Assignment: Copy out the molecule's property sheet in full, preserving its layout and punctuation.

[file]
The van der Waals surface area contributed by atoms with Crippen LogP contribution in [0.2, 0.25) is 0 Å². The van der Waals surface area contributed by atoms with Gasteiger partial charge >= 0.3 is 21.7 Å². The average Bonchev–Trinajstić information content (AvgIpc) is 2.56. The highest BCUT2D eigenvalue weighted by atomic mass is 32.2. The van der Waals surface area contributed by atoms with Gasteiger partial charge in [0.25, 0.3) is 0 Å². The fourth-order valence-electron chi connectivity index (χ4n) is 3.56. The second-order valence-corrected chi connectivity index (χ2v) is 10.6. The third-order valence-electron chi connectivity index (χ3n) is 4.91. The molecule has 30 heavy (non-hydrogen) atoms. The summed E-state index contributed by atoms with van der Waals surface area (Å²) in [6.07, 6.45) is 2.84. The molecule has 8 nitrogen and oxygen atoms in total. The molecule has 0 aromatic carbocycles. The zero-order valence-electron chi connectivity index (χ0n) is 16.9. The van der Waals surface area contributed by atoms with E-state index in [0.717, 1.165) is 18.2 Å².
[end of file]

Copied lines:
The van der Waals surface area contributed by atoms with Crippen LogP contribution in [0.2, 0.25) is 0 Å². The van der Waals surface area contributed by atoms with Gasteiger partial charge >= 0.3 is 21.7 Å². The average Bonchev–Trinajstić information content (AvgIpc) is 2.56. The highest BCUT2D eigenvalue weighted by atomic mass is 32.2. The van der Waals surface area contributed by atoms with Gasteiger partial charge in [0.25, 0.3) is 0 Å². The fourth-order valence-electron chi connectivity index (χ4n) is 3.56. The second-order valence-corrected chi connectivity index (χ2v) is 10.6. The third-order valence-electron chi connectivity index (χ3n) is 4.91. The molecule has 30 heavy (non-hydrogen) atoms. The summed E-state index contributed by atoms with van der Waals surface area (Å²) in [6.07, 6.45) is 2.84. The molecule has 8 nitrogen and oxygen atoms in total. The molecule has 0 aromatic carbocycles. The zero-order valence-electron chi connectivity index (χ0n) is 16.9. The van der Waals surface area contributed by atoms with E-state index in [0.717, 1.165) is 18.2 Å².